black cat

Be prepared.

It’s Friday the 13th, and you know what that means: There’s a very good chance you won’t live to see the weekend. 

Yes, bad luck seems to abound on days like today—but you can always protect yourself. Here are some essential survival tips.

  1. Avoid any summer sleepaway camps. Yeah, we know it’s November and you’re in your twenties, but if someone invites you to go “explore” some abandoned cabins near a mountain lake, take a rain check. You can always go on the 14th.
  2. Don’t have sex. Not even with a condom. “Safe” sex never really is.
  3. Don’t do drugs—you might as well be having sex, honestly. 
  4. If you’re in a group, think twice before “splitting up to cover more ground.” What does covering ground even mean? Ground doesn’t need to be covered. The ground is doing fine. Worry about yourself!
  5. If you’re wheelchair-bound, now’s the time to spontaneously heal your legs so you can run away from any machete-wielding killers. 
  6. Assume that any unexplained sound—especially one you’re tempted to dismiss as “just the wind”—signals the approach of a machete-wielding killer, and take any appropriate next steps.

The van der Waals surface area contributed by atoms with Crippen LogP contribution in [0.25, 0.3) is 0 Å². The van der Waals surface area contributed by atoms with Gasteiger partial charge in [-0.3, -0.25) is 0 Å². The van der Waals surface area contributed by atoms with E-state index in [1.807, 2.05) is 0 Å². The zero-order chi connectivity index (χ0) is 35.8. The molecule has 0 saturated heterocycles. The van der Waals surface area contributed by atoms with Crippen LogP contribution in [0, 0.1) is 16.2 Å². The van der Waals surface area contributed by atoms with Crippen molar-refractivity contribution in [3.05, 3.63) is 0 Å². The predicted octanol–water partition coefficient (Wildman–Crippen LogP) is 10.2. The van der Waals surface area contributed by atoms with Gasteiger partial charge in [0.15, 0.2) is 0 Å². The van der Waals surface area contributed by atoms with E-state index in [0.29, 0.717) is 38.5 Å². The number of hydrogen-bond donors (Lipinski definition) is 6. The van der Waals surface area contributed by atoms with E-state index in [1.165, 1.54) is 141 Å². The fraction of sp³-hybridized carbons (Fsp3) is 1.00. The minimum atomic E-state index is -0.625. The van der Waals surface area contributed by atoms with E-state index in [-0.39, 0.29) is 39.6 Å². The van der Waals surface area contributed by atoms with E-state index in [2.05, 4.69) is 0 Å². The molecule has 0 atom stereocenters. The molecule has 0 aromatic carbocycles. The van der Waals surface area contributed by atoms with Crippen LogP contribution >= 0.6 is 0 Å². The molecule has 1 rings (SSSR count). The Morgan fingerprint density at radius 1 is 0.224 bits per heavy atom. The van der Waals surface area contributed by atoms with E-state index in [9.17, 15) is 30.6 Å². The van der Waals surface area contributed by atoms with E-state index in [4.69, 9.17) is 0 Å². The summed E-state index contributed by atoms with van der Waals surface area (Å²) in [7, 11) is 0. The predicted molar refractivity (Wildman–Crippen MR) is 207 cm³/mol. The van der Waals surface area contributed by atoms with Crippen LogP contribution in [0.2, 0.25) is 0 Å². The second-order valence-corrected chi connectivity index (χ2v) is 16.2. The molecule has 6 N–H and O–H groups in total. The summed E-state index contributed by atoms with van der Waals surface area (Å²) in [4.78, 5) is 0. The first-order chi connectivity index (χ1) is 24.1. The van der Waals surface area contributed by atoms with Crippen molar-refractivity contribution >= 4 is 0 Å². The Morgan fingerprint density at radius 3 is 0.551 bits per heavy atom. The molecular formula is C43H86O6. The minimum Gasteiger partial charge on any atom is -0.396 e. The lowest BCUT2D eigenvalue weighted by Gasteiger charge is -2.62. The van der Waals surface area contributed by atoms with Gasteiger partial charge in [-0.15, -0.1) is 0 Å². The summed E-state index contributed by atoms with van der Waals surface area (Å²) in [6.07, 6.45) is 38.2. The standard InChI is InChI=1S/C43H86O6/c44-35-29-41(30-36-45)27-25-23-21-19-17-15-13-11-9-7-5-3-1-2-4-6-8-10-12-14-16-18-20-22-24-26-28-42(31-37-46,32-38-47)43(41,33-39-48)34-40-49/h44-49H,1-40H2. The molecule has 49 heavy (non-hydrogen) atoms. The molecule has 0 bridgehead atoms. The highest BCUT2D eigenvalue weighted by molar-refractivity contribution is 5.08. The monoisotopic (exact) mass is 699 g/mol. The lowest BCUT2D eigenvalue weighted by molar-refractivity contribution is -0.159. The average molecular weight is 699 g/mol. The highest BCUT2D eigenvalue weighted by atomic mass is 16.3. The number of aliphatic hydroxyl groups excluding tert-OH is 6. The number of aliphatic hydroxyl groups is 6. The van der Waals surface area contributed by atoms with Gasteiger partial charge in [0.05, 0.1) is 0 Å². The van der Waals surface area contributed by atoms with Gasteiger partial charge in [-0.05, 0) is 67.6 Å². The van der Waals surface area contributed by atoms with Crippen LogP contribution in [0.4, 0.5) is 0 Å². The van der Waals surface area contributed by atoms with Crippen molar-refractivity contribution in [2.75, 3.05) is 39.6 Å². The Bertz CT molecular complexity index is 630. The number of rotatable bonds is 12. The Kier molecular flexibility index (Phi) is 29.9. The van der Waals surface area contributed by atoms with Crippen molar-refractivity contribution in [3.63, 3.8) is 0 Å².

7. In fact, you might want to secure a machete of your own?
  8. Never fall asleep. No matter how exhausted you might be from fleeing a machete-wielding killer, there’s always the off-chance that some other homicidal character is waiting to butcher you in your dreams. 
  9. Swimming isn’t a good idea. And kind of a sore subject, really.
  10. Getting on a spaceship won’t save you, either. Trust us, it’s been done.
  11. Try to be white. For some reason, minorities are especially susceptible to the fatal effects of Friday the 13th. We may never know why. 
  12. Make plans during daylight hours instead of getting together during the big thunderstorm forecast for later tonight.
  13. Should all else fail, pretend to be a big hockey fan.

Photo via Ed Schipul/Flickr (CC BY SA 2.0)

Miles Klee

Miles Klee

Miles Klee is a novelist and web culture reporter. The former editor of the Daily Dot’s Unclick section, Klee’s essays, satire, and fiction have appeared in Lapham’s Quarterly, Vanity Fair, 3:AM, Salon, the Awl, the New York Observer, the Millions,  and the Village Voice. He's the author of two odd books of fiction, 'Ivyland' and 'True False.'

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